All organisations face external pressures that require informed decisions to be made about proposed investments and business change solutions. Business analysis is the professional discipline that aims to help businesses respond to these pressures by evaluating the feasibility of proposed investments, defining requirements, delivering relevant change solutions and ensuring that any changes are deployed effectively.
The concept of ‘service’ is becoming increasingly recognised in today’s business world with the customer experience being at the heart of a service offering, and this applies whether the customers are internal to the organisation, external or both. Not only do customers want to be able to ensure that anything they purchase offers benefits when deployed, they also want to feel that the experience of purchasing and obtaining the service meets their personal engagement needs.
The service offered by business analysts is focused on ensuring that business problems are well defined and address actual issues, and that business solutions offer valuable outcomes and do not result from ‘vanity’ or ‘panic’ projects. Current developments in technology and business working practices have caused business analysts to be under pressure to take on new tasks, work in different ways and even justify why a business analysis team should exist. Therefore, the need to clarify the business analysis service offering, communicate the value proposition and ensure that a team of highly skilled practitioners is available to deliver the service, has never been more relevant. Establishing this service requires leadership of the highest order. Business analysis evolves continuously, requiring ongoing consideration and clarification of each of the following concepts:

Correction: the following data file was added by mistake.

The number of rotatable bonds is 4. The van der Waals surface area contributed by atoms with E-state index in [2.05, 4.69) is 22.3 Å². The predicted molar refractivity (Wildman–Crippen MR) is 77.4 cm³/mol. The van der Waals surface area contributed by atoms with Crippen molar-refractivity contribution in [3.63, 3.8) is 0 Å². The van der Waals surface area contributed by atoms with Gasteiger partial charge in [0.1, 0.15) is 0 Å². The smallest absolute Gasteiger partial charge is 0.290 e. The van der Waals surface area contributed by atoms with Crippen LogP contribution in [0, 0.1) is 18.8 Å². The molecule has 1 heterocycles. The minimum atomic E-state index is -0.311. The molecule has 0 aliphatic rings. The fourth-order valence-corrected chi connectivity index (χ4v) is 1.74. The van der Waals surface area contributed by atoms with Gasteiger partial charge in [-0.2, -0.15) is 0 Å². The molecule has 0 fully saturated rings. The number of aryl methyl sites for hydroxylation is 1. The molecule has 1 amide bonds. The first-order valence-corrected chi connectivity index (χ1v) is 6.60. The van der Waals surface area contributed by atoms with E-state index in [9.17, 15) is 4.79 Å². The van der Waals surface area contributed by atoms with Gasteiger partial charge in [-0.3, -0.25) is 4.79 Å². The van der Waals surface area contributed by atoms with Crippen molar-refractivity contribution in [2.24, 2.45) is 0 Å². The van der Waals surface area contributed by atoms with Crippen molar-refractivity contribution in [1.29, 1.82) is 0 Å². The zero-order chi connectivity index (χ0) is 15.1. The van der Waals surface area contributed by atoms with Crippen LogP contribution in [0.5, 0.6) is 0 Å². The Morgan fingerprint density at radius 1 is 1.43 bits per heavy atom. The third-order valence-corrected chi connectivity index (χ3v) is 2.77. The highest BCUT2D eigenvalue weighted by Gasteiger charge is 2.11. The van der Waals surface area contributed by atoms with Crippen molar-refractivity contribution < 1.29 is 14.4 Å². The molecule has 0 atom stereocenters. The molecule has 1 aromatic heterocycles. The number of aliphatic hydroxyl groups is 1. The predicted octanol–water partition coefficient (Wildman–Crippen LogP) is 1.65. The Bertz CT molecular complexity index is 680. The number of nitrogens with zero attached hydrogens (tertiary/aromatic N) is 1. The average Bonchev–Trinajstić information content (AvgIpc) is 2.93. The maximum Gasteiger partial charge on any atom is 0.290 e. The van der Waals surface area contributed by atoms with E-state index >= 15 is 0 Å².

- offering the business analysis proposition (business analysis as a service);
- being a business analyst (business analysis as a role);
-doing business analysis (business analysis as an activity)
Business analysis is a professional discipline that aims to ensure that work systems are investigated, requirements are clarified, and proposed business and IT changes are evaluated. Business analysis, when conducted by skilled practitioners, can help organisations to spend investment funds with focus and insight. In many organisations, there are teams or communities of business analysts who wish to feel part of a distinct profession devoted to business analysis practice.
These business analysts understand that it is possible to have a business analysis career. They recognise that there are colleagues who are new to business analysis and they are prepared to offer support and mentoring to help them. In many organisations, grading structures exist for business analysts, required skills and competency levels are defined, training is delivered, and tool support is obtained.